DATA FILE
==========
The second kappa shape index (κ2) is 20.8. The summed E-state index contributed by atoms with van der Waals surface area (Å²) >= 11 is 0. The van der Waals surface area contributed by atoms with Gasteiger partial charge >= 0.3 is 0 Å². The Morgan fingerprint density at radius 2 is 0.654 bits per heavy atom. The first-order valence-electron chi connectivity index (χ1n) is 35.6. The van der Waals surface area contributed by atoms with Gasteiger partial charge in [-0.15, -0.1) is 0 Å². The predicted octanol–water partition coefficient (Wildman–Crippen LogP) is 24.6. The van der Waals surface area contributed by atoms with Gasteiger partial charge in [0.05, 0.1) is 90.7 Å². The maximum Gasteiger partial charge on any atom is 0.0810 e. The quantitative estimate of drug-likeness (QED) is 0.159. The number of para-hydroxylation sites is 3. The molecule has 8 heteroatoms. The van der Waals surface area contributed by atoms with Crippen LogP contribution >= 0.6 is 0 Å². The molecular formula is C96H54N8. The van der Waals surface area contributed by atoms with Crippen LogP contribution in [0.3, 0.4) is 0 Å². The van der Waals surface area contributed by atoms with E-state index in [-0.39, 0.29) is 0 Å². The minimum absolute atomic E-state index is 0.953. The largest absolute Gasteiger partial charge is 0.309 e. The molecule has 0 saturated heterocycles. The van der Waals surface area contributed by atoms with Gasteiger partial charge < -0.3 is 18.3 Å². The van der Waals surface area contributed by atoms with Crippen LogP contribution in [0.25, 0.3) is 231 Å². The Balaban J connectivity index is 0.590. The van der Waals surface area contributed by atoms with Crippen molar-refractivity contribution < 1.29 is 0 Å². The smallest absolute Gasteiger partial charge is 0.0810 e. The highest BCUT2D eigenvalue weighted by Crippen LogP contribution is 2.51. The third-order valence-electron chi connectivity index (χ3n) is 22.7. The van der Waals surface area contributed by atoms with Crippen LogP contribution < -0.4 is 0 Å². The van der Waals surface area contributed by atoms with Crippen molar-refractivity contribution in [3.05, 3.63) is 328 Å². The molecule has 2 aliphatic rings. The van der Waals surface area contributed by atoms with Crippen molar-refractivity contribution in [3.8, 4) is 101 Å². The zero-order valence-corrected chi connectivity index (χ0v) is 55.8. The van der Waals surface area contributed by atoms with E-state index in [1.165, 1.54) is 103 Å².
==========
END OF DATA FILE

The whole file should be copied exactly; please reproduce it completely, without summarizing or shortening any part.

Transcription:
The second kappa shape index (κ2) is 20.8. The summed E-state index contributed by atoms with van der Waals surface area (Å²) >= 11 is 0. The van der Waals surface area contributed by atoms with Gasteiger partial charge >= 0.3 is 0 Å². The Morgan fingerprint density at radius 2 is 0.654 bits per heavy atom. The first-order valence-electron chi connectivity index (χ1n) is 35.6. The van der Waals surface area contributed by atoms with Gasteiger partial charge in [-0.15, -0.1) is 0 Å². The predicted octanol–water partition coefficient (Wildman–Crippen LogP) is 24.6. The van der Waals surface area contributed by atoms with Gasteiger partial charge in [0.05, 0.1) is 90.7 Å². The maximum Gasteiger partial charge on any atom is 0.0810 e. The quantitative estimate of drug-likeness (QED) is 0.159. The number of para-hydroxylation sites is 3. The molecule has 8 heteroatoms. The van der Waals surface area contributed by atoms with Crippen LogP contribution >= 0.6 is 0 Å². The molecular formula is C96H54N8. The van der Waals surface area contributed by atoms with Crippen LogP contribution in [0.3, 0.4) is 0 Å². The van der Waals surface area contributed by atoms with E-state index in [-0.39, 0.29) is 0 Å². The minimum absolute atomic E-state index is 0.953. The largest absolute Gasteiger partial charge is 0.309 e. The molecule has 0 saturated heterocycles. The van der Waals surface area contributed by atoms with Gasteiger partial charge < -0.3 is 18.3 Å². The van der Waals surface area contributed by atoms with Crippen LogP contribution in [0.25, 0.3) is 231 Å². The Balaban J connectivity index is 0.590. The van der Waals surface area contributed by atoms with Crippen molar-refractivity contribution < 1.29 is 0 Å². The smallest absolute Gasteiger partial charge is 0.0810 e. The highest BCUT2D eigenvalue weighted by Crippen LogP contribution is 2.51. The third-order valence-electron chi connectivity index (χ3n) is 22.7. The van der Waals surface area contributed by atoms with Crippen LogP contribution < -0.4 is 0 Å². The van der Waals surface area contributed by atoms with Crippen molar-refractivity contribution in [3.05, 3.63) is 328 Å². The molecule has 2 aliphatic rings. The van der Waals surface area contributed by atoms with Crippen molar-refractivity contribution in [3.8, 4) is 101 Å². The zero-order valence-corrected chi connectivity index (χ0v) is 55.8. The van der Waals surface area contributed by atoms with E-state index in [1.165, 1.54) is 103 Å².